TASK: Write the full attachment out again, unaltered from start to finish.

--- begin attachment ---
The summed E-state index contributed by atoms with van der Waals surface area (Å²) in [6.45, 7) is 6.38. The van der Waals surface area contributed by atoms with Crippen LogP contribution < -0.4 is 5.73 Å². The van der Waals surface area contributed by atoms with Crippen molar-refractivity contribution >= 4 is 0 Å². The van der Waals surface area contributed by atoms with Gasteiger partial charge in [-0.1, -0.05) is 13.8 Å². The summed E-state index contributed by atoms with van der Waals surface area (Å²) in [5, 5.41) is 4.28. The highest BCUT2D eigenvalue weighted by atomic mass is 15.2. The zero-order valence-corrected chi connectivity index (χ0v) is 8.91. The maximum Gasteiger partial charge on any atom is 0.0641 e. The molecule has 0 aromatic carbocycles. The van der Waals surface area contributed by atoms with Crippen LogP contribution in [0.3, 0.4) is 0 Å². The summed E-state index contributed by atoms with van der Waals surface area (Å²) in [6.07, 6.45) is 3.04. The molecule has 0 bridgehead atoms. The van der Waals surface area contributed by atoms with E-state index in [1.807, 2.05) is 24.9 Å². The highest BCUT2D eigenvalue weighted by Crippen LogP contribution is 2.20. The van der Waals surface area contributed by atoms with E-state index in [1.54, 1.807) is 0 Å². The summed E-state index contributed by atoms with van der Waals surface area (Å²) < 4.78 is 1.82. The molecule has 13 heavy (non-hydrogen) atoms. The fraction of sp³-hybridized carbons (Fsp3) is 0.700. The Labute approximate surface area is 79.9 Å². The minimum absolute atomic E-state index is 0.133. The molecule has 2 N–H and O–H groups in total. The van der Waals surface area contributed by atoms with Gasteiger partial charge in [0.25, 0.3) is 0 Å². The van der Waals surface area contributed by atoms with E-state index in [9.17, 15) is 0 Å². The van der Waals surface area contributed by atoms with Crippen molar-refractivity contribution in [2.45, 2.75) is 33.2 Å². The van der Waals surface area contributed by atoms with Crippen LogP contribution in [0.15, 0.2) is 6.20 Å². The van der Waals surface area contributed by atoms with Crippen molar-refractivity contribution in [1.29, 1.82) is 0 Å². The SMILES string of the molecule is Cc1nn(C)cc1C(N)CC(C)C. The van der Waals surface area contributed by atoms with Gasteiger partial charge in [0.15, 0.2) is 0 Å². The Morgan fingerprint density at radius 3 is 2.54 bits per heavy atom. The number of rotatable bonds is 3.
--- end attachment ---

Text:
The summed E-state index contributed by atoms with van der Waals surface area (Å²) in [6.45, 7) is 6.38. The van der Waals surface area contributed by atoms with Crippen LogP contribution < -0.4 is 5.73 Å². The van der Waals surface area contributed by atoms with Crippen molar-refractivity contribution >= 4 is 0 Å². The van der Waals surface area contributed by atoms with Gasteiger partial charge in [-0.1, -0.05) is 13.8 Å². The summed E-state index contributed by atoms with van der Waals surface area (Å²) in [5, 5.41) is 4.28. The highest BCUT2D eigenvalue weighted by atomic mass is 15.2. The zero-order valence-corrected chi connectivity index (χ0v) is 8.91. The maximum Gasteiger partial charge on any atom is 0.0641 e. The molecule has 0 aromatic carbocycles. The van der Waals surface area contributed by atoms with Crippen LogP contribution in [0.3, 0.4) is 0 Å². The summed E-state index contributed by atoms with van der Waals surface area (Å²) in [6.07, 6.45) is 3.04. The molecule has 0 bridgehead atoms. The van der Waals surface area contributed by atoms with E-state index in [1.807, 2.05) is 24.9 Å². The highest BCUT2D eigenvalue weighted by Crippen LogP contribution is 2.20. The van der Waals surface area contributed by atoms with E-state index in [1.54, 1.807) is 0 Å². The summed E-state index contributed by atoms with van der Waals surface area (Å²) < 4.78 is 1.82. The molecule has 13 heavy (non-hydrogen) atoms. The fraction of sp³-hybridized carbons (Fsp3) is 0.700. The Labute approximate surface area is 79.9 Å². The minimum absolute atomic E-state index is 0.133. The molecule has 2 N–H and O–H groups in total. The van der Waals surface area contributed by atoms with Gasteiger partial charge in [0.25, 0.3) is 0 Å². The van der Waals surface area contributed by atoms with E-state index in [9.17, 15) is 0 Å². The van der Waals surface area contributed by atoms with Crippen molar-refractivity contribution in [2.45, 2.75) is 33.2 Å². The van der Waals surface area contributed by atoms with Crippen LogP contribution in [0.15, 0.2) is 6.20 Å². The van der Waals surface area contributed by atoms with Crippen molar-refractivity contribution in [1.29, 1.82) is 0 Å². The SMILES string of the molecule is Cc1nn(C)cc1C(N)CC(C)C. The van der Waals surface area contributed by atoms with Gasteiger partial charge in [0.15, 0.2) is 0 Å². The Morgan fingerprint density at radius 3 is 2.54 bits per heavy atom. The number of rotatable bonds is 3.